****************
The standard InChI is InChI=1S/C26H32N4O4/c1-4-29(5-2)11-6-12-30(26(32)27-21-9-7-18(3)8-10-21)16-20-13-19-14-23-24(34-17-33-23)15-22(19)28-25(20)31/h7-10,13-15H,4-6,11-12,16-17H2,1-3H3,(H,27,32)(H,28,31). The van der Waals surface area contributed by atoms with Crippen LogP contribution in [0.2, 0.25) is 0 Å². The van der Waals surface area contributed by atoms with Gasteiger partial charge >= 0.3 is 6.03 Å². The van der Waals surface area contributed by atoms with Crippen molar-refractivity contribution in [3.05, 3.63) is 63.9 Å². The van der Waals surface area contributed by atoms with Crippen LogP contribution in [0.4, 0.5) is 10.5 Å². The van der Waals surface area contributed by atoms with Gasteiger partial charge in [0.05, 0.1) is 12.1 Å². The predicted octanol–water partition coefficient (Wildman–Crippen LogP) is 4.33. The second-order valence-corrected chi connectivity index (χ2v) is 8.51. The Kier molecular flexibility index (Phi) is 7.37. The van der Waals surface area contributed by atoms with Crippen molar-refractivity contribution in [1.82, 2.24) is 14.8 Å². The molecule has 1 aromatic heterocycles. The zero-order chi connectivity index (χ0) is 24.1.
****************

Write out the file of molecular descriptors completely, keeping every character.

The standard InChI is InChI=1S/C26H32N4O4/c1-4-29(5-2)11-6-12-30(26(32)27-21-9-7-18(3)8-10-21)16-20-13-19-14-23-24(34-17-33-23)15-22(19)28-25(20)31/h7-10,13-15H,4-6,11-12,16-17H2,1-3H3,(H,27,32)(H,28,31). The van der Waals surface area contributed by atoms with Crippen LogP contribution in [0.2, 0.25) is 0 Å². The van der Waals surface area contributed by atoms with Gasteiger partial charge >= 0.3 is 6.03 Å². The van der Waals surface area contributed by atoms with Crippen molar-refractivity contribution in [3.05, 3.63) is 63.9 Å². The van der Waals surface area contributed by atoms with Crippen LogP contribution in [0.4, 0.5) is 10.5 Å². The van der Waals surface area contributed by atoms with Gasteiger partial charge in [0.05, 0.1) is 12.1 Å². The predicted octanol–water partition coefficient (Wildman–Crippen LogP) is 4.33. The second-order valence-corrected chi connectivity index (χ2v) is 8.51. The Kier molecular flexibility index (Phi) is 7.37. The van der Waals surface area contributed by atoms with Crippen molar-refractivity contribution in [1.82, 2.24) is 14.8 Å². The molecule has 1 aromatic heterocycles. The zero-order chi connectivity index (χ0) is 24.1.